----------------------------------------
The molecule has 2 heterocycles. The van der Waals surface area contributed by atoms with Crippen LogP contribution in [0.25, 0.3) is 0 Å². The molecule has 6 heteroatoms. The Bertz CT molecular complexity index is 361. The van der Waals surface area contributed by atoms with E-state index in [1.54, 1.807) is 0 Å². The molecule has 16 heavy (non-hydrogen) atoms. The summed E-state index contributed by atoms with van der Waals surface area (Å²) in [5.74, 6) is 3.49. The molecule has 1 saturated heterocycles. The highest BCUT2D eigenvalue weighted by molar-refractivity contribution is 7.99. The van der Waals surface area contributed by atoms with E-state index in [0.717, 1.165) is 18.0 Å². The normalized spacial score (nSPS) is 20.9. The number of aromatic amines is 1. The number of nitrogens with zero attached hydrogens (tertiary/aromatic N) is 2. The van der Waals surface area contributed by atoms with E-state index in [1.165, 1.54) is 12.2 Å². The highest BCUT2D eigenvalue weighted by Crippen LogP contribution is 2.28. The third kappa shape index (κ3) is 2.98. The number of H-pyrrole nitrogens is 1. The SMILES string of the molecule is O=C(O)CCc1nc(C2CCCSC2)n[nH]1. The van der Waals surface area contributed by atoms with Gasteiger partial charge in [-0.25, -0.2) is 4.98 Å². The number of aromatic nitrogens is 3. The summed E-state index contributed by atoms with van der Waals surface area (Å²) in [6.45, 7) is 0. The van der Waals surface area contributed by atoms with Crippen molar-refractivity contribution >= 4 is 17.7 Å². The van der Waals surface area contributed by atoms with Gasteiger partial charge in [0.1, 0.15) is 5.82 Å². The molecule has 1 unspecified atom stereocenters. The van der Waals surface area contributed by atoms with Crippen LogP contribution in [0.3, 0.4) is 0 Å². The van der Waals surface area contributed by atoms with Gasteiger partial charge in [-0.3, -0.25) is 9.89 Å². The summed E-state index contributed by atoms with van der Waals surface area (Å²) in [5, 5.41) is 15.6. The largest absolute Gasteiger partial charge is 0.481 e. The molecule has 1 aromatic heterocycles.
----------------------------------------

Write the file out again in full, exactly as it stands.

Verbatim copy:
The molecule has 2 heterocycles. The van der Waals surface area contributed by atoms with Crippen LogP contribution in [0.25, 0.3) is 0 Å². The molecule has 6 heteroatoms. The Bertz CT molecular complexity index is 361. The van der Waals surface area contributed by atoms with E-state index in [1.54, 1.807) is 0 Å². The molecule has 16 heavy (non-hydrogen) atoms. The summed E-state index contributed by atoms with van der Waals surface area (Å²) in [5.74, 6) is 3.49. The molecule has 1 saturated heterocycles. The highest BCUT2D eigenvalue weighted by molar-refractivity contribution is 7.99. The van der Waals surface area contributed by atoms with E-state index in [0.717, 1.165) is 18.0 Å². The normalized spacial score (nSPS) is 20.9. The number of aromatic amines is 1. The number of nitrogens with zero attached hydrogens (tertiary/aromatic N) is 2. The van der Waals surface area contributed by atoms with E-state index in [1.165, 1.54) is 12.2 Å². The highest BCUT2D eigenvalue weighted by Crippen LogP contribution is 2.28. The third kappa shape index (κ3) is 2.98. The number of H-pyrrole nitrogens is 1. The SMILES string of the molecule is O=C(O)CCc1nc(C2CCCSC2)n[nH]1. The van der Waals surface area contributed by atoms with Gasteiger partial charge in [-0.25, -0.2) is 4.98 Å². The number of aromatic nitrogens is 3. The summed E-state index contributed by atoms with van der Waals surface area (Å²) in [6.45, 7) is 0. The van der Waals surface area contributed by atoms with Crippen molar-refractivity contribution >= 4 is 17.7 Å². The van der Waals surface area contributed by atoms with Gasteiger partial charge in [0.1, 0.15) is 5.82 Å². The molecule has 1 unspecified atom stereocenters. The van der Waals surface area contributed by atoms with Crippen LogP contribution in [0.3, 0.4) is 0 Å². The van der Waals surface area contributed by atoms with Gasteiger partial charge in [-0.3, -0.25) is 9.89 Å². The summed E-state index contributed by atoms with van der Waals surface area (Å²) in [5, 5.41) is 15.6. The largest absolute Gasteiger partial charge is 0.481 e. The molecule has 1 aromatic heterocycles.